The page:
A compressed gas insulated transmission line is comprised typically of a plurality of individual line sections 10. Each line section 10 is comprised of a cylindrical outer sheath or pipe 12, and electrical conductor 14 supported within said pipe 12 by insulating support 16, with an insulating gas 18, typically sulfur hexafluoride disposed within the pipe 12. Between adjacent line sections 10, and more particularly between adjacent outer sheaths 12, is formed a joint 20. It is this joint 20 which must be sealed to prevent the escape of the insulating gas 18 from within the pipe 12.

The joint 20 is sealed by utilizing the coupling 22. The coupling 22 comprises an annular, elongated housing 24, which may be made of steel or aluminum, comprised of an intermediate section 26 and two end sections 28 and 30. The two end sections 28, 30 have an inside diameter substantially the same as the pipe 12 outside diameter, and the end sections 28, 30 are capable of being welded to the pipe 12 by welds 32. The intermediate section 26 has an inside diameter greater than the pipe 12 outside diameter, and the pipe joint 20 is longitudinally positioned along the housing 24 within the intermediate section 26. The intermediate section 26 and the pipe sections 12 form an annular space 34 therebetween. Within this annular space 34 is disposed an annular, elongated, elastic sleeve 36 which is typically of rubber or high temperature gasket material.

The sleeve 36 is disposed within the annular space 34 adjacent to the pipe joint 20. The sleeve 36 includes radially outwardly extensions 38 at the longitudinal ends thereof, with the sleeve extensions 38 extending to the housing intermediate section 26. The sleeve extensions 38 have longitudinal elements 40 at their ends thereof, and the longitudinal elements 40 extend toward each other adjacent to the intermediate section 26. The sleeve 36, sleeve extensions 38, and longitudinal elements 40 having a generally C shape form a cavity 42 therebetween. Also included within the coupling 22 is a means 44 for pressurizing the cavity 42. The pressurization of the cavity 42 compresses the sleeve 36 against the pipe sections 12, and seals the pipe joint 20.

The pressurizing means 44 is comprised of closable inlet means 46 such as a reusable valve, which extends through the housing intermediate section 26 and into communication with the cavity 42. Also included is a pressurizing fluid 48 which is inserted into the cavity 42 through the closable inlet means 46. The pressurizing means 44 operates substantially as follows. The pressurizing fluid 48, which may be glycerin, a synthetic plastic, or may be a gas, is inserted into the cavity 42 through the valve 46. As additional fluid 48 enters the cavity 42, the pressure within the cavity 42 increases, which causes the sleeve 36 to be tightly compressed against the pipe 12. This compression of the sleeve 36 against the pipe sections 12 seals the joint 20 between the pipe sections 12.

The coupling above described is especially useful in the installation of a high voltage gas insulated transmission line. Two line sections 10 of the transmission line are joined together by inserting the outer sheaths 12 within the coupling 22. After the two outer sheaths 12 are within the coupling 22, the cavity 42 is pressurized by the pressurizing means 44, compressing the sleeve 36 against the outer sheaths 12 to seal the joint 20 therebetween. After the joint 20 has been sealed, a test voltage is connected to the electrical conductors 14 to test the installation. If during the testing, the transmission line experiences a breakdown, the joint can be easily dismantled by depressurizing the cavity 42 and removing the line sections 10 from within the coupling 22. If the test of the transmission line is satisfactory, the cavity 42 need not be depressurized. Instead, the inlet means 46 are closed, and the end sections 28, 30 of the housing 24 are secured to the outer sheaths 12 by welds 32 during welding. The sleeve 36 prevents weld splatter from entering the inside of the pipe sections. This welding of the end sections 28, 30 to the outer sheaths 12 provides for a permanent sealing of the joint 20 without the uncertainties as to whether the pressurization of the cavity 42 could seal the joint 20 for substantial periods of time. After the welding of housing end sections 28, 30 to the outer sheaths 12 is accomplished, the transmission line can then be connected to system voltage.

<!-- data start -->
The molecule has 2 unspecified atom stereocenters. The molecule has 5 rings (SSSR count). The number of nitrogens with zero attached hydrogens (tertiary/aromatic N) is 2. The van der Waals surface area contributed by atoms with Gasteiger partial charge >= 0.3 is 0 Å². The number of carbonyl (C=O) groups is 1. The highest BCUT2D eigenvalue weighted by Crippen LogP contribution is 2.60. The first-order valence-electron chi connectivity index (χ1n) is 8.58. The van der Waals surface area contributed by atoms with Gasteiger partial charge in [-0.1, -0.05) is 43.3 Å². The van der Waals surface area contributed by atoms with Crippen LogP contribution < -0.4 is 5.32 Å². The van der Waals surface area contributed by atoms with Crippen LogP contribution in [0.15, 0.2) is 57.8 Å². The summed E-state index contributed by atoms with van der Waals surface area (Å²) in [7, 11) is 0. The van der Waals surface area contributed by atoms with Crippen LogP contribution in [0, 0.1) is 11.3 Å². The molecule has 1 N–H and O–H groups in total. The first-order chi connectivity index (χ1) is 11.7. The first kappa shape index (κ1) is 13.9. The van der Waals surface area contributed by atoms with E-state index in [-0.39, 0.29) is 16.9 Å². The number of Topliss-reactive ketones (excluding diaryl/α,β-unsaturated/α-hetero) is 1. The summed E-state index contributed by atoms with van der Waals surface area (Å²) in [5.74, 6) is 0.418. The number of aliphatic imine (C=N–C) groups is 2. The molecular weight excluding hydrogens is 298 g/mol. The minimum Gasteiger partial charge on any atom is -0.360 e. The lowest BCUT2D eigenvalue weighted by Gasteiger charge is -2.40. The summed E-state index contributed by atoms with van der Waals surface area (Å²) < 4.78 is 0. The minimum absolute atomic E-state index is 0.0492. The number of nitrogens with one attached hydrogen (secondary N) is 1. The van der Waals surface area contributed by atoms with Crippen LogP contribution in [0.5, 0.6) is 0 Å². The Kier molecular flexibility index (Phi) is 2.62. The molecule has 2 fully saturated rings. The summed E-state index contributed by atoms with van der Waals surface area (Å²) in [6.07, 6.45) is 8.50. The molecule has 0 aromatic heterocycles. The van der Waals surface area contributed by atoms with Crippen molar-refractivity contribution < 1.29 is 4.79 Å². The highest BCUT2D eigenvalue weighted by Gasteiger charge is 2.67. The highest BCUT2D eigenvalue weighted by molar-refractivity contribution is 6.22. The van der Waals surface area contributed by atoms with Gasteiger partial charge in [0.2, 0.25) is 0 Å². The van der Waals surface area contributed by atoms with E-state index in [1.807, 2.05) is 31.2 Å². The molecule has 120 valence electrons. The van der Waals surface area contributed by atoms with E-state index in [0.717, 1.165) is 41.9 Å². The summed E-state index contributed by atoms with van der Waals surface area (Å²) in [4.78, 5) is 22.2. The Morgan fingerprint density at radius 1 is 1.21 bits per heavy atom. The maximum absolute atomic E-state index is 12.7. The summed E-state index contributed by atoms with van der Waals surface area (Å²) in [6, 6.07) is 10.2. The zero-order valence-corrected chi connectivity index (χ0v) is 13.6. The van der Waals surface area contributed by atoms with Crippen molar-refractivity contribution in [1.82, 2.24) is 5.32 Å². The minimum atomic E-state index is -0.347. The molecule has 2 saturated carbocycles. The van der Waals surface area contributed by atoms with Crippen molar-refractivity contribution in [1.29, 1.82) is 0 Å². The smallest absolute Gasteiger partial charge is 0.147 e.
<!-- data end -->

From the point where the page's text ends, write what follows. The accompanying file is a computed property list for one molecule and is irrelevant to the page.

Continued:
Referring now to FIG. 2, there is shown a modification of the coupling 22 illustrated in FIG. 1. In this modification, the coupling 22' is similar to that heretofore described, with the exception that at least one of the end sections 28 is corrugated and the pipe joint 20' is enlarged to allow for thermal expansion. The corrugations 50 allow for thermal expansion of the outer sheath 12 without sacrificing the sealing of the joint 20'. The corrugations 50 also allow some flexibility after the end section 28 has been welded to the outer sheath 12 for, as an example, alignment purposes. This modified coupling operates the same as the previously described coupling, and the installation of the transmission line can occur as described.

Thus, it can be seen that this invention provides a coupling for sealing joining two sections of pipe having a gas disposed therein, and provides a method for utilizing the coupling in the installation of a compressed gas insulated transmission line.

Patent Citations
Cited PatentFiling datePublication dateApplicantTitle
US2209325 *Mar 2, 1937Jul 30, 1940Perfect Bond Asphalt CompanyFlexible coupling
US2502351 *May 8, 1946Mar 28, 1950Standard Oil CoPipe coupling
US2523716 *Nov 18, 1946Sep 26, 1950Parr Edward LHydraulic coupling
US2582249 *Jan 7, 1948Jan 15, 1952Hendel Joseph AFlexible coupling
AU124185A * Title not available
Referenced by
Citing PatentFiling datePublication dateApplicantTitle
US4189172 *Aug 25, 1978Feb 19, 1980Perrin Duane OPipe coupling
US6624352 *Oct 29, 2002Sep 23, 2003Abb Research LtdGIS post insulator with an integrated barrier
Classifications
U.S. Classification174/21.00C, 285/369, 174/13, 285/187, 285/96, 285/288.1, 285/226
International ClassificationH02G5/06, H02G5/08
Cooperative ClassificationH02G5/063
European ClassificationH02G5/06B
Legal Events
DateCodeEventDescription
Jun 7, 1990ASAssignment
Owner name: ABB POWER T&D COMPANY, INC., A DE CORP., PENNSYLV
Free format text: ASSIGNMENT OF ASSIGNORS INTEREST.;ASSIGNOR:WESTINGHOUSE ELECTRIC CORPORATION, A CORP. OF PA.;REEL/FRAME:005368/0692
Effective date: 19891229